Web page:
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Beit Midrash Torah Portion and Tanach Korach

Parashat Korach

Post - Modernism

Rabbi Yossef Carmel25 Sivan 5765
3045
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The social grouping known as the elite in recent years has been leading a movement stressing the idea that the individual is in the center of society’s concerns. They see religious, ethnic, and national concerns as secondary. The rights of the individual outweigh the obligations toward the public. The uniqueness of each person is not seen as just a piece that fits into a broad mosaic, but takes on an atmosphere of "the world was created for me." In such a climate, the acceptance of an arch-authority, whether political or spiritual, is certainly not taken for granted.

Our parasha is not the first one in which Moshe’s authority was questioned. Eldad and Meidad prophesied publicly, much to Yehoshua’s chagrin. Yet there, Moshe responded that it would be wonderful for there to be more and more prophets (Bamidbar 11:28-29). It is, therefore, somewhat surprising that Moshe reacted so harshly when an important man like Korach (see Bamidbar Rabba 18:3) raised the idea that there should be more sharing of authority in the Israelite hierarchy.

We may need to distinguish between two aspects of Jewish leadership. Torah scholarship is very heavily dependent on accepting the authority of sources and traditions, which are passed down in a chain from previous generations and from leader to leader. This fact gives a tremendous "advantage" to the elders, especially the scholars among them. The younger student has to be willing to make himself subservient to his teachers, those above him in the chain. This phenomenon helps ensure the viability of passing on the tradition, which is especially crucial in the area of halacha. In fact we even have Talmudic statements to the tune that a disciple is not allowed to say anything that he did not hear from his teachers. Serving an elder master, in the intellectual meaning of the term, is a crucial condition to being able to receive permission to someday rule on matters himself.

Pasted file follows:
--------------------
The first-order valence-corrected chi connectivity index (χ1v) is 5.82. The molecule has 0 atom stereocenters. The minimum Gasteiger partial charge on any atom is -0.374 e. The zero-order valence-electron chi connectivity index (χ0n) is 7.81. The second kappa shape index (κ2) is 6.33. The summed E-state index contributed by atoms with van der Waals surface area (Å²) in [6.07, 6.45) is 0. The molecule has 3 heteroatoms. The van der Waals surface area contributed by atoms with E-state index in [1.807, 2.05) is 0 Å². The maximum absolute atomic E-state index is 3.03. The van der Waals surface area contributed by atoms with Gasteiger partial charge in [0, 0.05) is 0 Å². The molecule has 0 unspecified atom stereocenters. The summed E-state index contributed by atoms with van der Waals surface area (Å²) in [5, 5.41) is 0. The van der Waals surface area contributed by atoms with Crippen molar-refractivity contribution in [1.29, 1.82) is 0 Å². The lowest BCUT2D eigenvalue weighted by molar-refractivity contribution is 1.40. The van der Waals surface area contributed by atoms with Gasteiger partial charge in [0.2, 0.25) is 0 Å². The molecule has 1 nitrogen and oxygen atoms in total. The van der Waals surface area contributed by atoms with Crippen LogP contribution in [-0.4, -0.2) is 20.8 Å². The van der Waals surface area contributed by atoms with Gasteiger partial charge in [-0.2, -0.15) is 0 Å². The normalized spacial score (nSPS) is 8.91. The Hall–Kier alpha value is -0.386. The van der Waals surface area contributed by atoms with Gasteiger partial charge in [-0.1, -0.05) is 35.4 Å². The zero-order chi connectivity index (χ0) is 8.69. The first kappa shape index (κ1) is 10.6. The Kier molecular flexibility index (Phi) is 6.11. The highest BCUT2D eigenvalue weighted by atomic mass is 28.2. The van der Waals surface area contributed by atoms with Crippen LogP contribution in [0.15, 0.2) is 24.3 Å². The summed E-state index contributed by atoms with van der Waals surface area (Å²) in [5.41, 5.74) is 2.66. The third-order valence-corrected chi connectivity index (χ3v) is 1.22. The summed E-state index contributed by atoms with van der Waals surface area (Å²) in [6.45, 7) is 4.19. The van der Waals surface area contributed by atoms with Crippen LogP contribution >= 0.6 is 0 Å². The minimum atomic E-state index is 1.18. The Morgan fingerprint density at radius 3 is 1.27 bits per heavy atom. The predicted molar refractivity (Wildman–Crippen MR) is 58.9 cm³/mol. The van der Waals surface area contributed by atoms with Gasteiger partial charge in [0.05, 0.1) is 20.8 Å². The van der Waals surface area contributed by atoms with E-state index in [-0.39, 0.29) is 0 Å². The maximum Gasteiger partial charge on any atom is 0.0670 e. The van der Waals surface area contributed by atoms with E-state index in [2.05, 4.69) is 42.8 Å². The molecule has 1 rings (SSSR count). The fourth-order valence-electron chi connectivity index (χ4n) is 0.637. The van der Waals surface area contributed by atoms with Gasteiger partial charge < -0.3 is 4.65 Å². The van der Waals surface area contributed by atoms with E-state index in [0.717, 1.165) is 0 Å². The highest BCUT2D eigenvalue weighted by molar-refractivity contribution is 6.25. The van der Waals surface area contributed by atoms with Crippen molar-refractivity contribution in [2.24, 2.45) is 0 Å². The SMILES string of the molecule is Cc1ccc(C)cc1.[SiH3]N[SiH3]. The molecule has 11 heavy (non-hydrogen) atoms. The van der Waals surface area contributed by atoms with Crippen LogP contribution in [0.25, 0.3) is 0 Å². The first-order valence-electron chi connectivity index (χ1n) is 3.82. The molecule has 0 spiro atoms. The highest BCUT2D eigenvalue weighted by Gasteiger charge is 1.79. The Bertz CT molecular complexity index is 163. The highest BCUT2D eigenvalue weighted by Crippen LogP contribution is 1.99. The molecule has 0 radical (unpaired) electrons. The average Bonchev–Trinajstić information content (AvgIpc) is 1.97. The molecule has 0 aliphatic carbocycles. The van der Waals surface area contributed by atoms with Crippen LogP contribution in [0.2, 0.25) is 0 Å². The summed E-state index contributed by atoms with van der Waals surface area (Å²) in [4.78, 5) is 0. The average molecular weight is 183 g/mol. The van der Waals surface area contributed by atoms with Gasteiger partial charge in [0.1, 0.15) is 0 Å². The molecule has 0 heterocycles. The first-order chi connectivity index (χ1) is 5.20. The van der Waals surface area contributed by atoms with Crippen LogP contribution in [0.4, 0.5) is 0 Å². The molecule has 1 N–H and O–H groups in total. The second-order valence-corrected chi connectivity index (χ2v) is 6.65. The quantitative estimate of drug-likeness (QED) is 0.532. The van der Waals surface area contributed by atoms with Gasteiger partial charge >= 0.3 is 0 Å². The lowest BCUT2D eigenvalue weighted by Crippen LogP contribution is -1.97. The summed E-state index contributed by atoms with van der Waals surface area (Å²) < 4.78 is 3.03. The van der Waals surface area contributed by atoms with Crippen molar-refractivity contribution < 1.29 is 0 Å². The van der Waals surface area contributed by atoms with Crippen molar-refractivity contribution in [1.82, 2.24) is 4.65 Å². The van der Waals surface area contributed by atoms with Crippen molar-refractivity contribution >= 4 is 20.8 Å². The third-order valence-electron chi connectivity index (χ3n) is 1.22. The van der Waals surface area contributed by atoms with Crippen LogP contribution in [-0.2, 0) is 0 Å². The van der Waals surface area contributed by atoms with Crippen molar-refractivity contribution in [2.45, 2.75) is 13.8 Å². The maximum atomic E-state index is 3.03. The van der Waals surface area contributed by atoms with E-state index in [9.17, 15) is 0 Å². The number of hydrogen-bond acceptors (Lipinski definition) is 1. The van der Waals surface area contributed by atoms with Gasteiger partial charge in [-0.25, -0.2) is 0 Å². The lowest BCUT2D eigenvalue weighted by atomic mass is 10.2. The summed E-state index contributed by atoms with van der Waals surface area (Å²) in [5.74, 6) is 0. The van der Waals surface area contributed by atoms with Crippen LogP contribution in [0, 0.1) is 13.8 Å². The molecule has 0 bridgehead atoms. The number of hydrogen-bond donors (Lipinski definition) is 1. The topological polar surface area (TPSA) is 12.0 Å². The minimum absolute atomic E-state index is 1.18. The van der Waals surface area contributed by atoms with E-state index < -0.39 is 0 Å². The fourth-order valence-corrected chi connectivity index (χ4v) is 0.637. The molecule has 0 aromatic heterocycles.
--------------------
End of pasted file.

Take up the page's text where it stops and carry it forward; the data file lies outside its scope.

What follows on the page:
Prophecy is very different than the transmission of Torah traditions. Firstly, it is very individual. Prophecy was never given to a group. Rather, it is the word of Hashem, which He decides to expose a holy man to. It is so personal that the Rabbis say, "two prophets do not prophesy in one style." The path to attaining prophecy apparently is a personal one of searching and self-attainment in the areas of purity, which brings holiness, which then brings Divine spirit. There is no guarantee that one who follows a tradition of prophets will reach prophecy. To the contrary, prophecy deals with the new and the renewing, not in the old and the static. Thus, Eldad and Meidad’s prophecy, without Moshe’s authorization or permission, did not threaten the tradition of Torah leadership, which ran through Moshe and which was so basic to the survival of Judaism. In contrast, Korach’s challenge to Moshe’s authority did.

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